I wonder if the New York Times’ David Segal will ever weary of taking down law schools and in particular, the American Bar Association (ABA). So wedded to the status quo are the legal guild’s stakeholders, that despite all of Segal’s excellent exposés, nothing’s going to change until either market forces discipline the industry and force some law schools to go belly up or the feds step in again to finally break up the cartel.
For now, however, it’s like the old joke my late father-in-law liked to tell about “Gettin’ the Mule’s Attention.” You have to first hit it over the head with a 2 x 4.
The Feds did it once before when under a 1996 antitrust consent decree, the ABA agreed to stop ginning the accreditation process, including helping to fix law school faculty and administration compensation. The Justice Department took out the 2 x 4 again in 2006 and forced the ABA to acknowledge Antitrust Consent Decree violations. The ABA admitted to violating the Decree’s framework of “structural reforms and compliance obligations” and agreed to pay $185,000 in fees and costs incurred by the Justice Department during its investigation.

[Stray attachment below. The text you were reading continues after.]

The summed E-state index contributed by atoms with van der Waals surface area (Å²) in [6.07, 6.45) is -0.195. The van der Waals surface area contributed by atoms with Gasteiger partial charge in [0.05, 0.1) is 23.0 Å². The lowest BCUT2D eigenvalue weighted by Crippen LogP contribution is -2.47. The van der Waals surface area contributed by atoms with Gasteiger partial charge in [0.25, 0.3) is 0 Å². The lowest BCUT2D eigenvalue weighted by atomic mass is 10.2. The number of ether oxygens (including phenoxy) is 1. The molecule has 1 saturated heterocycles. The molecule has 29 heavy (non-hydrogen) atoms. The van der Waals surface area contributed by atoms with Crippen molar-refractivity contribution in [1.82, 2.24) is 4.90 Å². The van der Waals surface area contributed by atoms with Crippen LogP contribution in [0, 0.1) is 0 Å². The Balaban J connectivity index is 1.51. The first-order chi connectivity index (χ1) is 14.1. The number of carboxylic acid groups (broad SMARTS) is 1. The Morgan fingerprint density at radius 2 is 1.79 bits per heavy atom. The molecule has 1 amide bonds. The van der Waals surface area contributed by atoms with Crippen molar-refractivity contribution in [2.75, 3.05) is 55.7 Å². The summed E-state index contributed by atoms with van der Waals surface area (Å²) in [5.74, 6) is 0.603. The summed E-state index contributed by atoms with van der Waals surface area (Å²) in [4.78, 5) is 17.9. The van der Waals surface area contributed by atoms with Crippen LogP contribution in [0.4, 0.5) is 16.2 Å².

Like all his other highly critical reports on law schools and the ABA, e.g., “Law School Economics – Job Market Weakens, Tuition Rises” and “Is Law School a Losing Game?“ and “What They Don’t Teach Law Students: Lawyering,” this one also pulled no punches.
However, the money quote in today’s story about how ABA law school accreditation requirements drive up tuition costs comes from UNLV Boyd Law School’s Professor Nancy Rapoport, author of “Eating Our Cake and Having It, Too: Why Real Change is so Difficult in Law Schools.” She tells Segal, “You’ve got a lot of happy law professors, who don’t want to change anything.”